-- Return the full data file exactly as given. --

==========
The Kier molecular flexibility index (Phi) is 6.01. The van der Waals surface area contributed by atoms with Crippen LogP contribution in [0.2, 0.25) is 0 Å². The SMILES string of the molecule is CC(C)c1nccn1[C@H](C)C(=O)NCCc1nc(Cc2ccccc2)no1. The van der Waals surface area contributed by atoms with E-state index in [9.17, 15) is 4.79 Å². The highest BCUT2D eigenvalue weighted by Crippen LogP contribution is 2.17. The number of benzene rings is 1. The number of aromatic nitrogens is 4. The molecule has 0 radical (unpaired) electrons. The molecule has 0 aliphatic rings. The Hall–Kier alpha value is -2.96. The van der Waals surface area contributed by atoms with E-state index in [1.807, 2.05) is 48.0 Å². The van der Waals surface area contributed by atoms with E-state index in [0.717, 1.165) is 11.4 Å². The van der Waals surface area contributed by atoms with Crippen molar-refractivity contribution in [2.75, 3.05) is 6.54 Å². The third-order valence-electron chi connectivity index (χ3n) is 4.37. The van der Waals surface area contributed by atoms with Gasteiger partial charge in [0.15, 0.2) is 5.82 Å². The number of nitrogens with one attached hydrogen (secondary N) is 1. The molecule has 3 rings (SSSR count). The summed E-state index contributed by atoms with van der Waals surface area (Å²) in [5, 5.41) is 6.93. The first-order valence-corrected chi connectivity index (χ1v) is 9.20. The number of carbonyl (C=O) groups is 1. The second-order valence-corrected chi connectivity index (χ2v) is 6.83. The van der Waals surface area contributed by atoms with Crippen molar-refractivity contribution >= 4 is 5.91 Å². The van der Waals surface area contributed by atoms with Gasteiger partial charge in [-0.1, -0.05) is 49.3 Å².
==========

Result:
The Kier molecular flexibility index (Phi) is 6.01. The van der Waals surface area contributed by atoms with Crippen LogP contribution in [0.2, 0.25) is 0 Å². The SMILES string of the molecule is CC(C)c1nccn1[C@H](C)C(=O)NCCc1nc(Cc2ccccc2)no1. The van der Waals surface area contributed by atoms with E-state index in [9.17, 15) is 4.79 Å². The highest BCUT2D eigenvalue weighted by Crippen LogP contribution is 2.17. The number of benzene rings is 1. The number of aromatic nitrogens is 4. The molecule has 0 radical (unpaired) electrons. The molecule has 0 aliphatic rings. The Hall–Kier alpha value is -2.96. The van der Waals surface area contributed by atoms with E-state index in [1.807, 2.05) is 48.0 Å². The van der Waals surface area contributed by atoms with E-state index in [0.717, 1.165) is 11.4 Å². The van der Waals surface area contributed by atoms with Crippen molar-refractivity contribution in [2.75, 3.05) is 6.54 Å². The third-order valence-electron chi connectivity index (χ3n) is 4.37. The van der Waals surface area contributed by atoms with Gasteiger partial charge in [0.15, 0.2) is 5.82 Å². The number of nitrogens with one attached hydrogen (secondary N) is 1. The molecule has 3 rings (SSSR count). The summed E-state index contributed by atoms with van der Waals surface area (Å²) in [5, 5.41) is 6.93. The first-order valence-corrected chi connectivity index (χ1v) is 9.20. The number of carbonyl (C=O) groups is 1. The second-order valence-corrected chi connectivity index (χ2v) is 6.83. The van der Waals surface area contributed by atoms with Crippen molar-refractivity contribution >= 4 is 5.91 Å². The van der Waals surface area contributed by atoms with Gasteiger partial charge in [-0.1, -0.05) is 49.3 Å².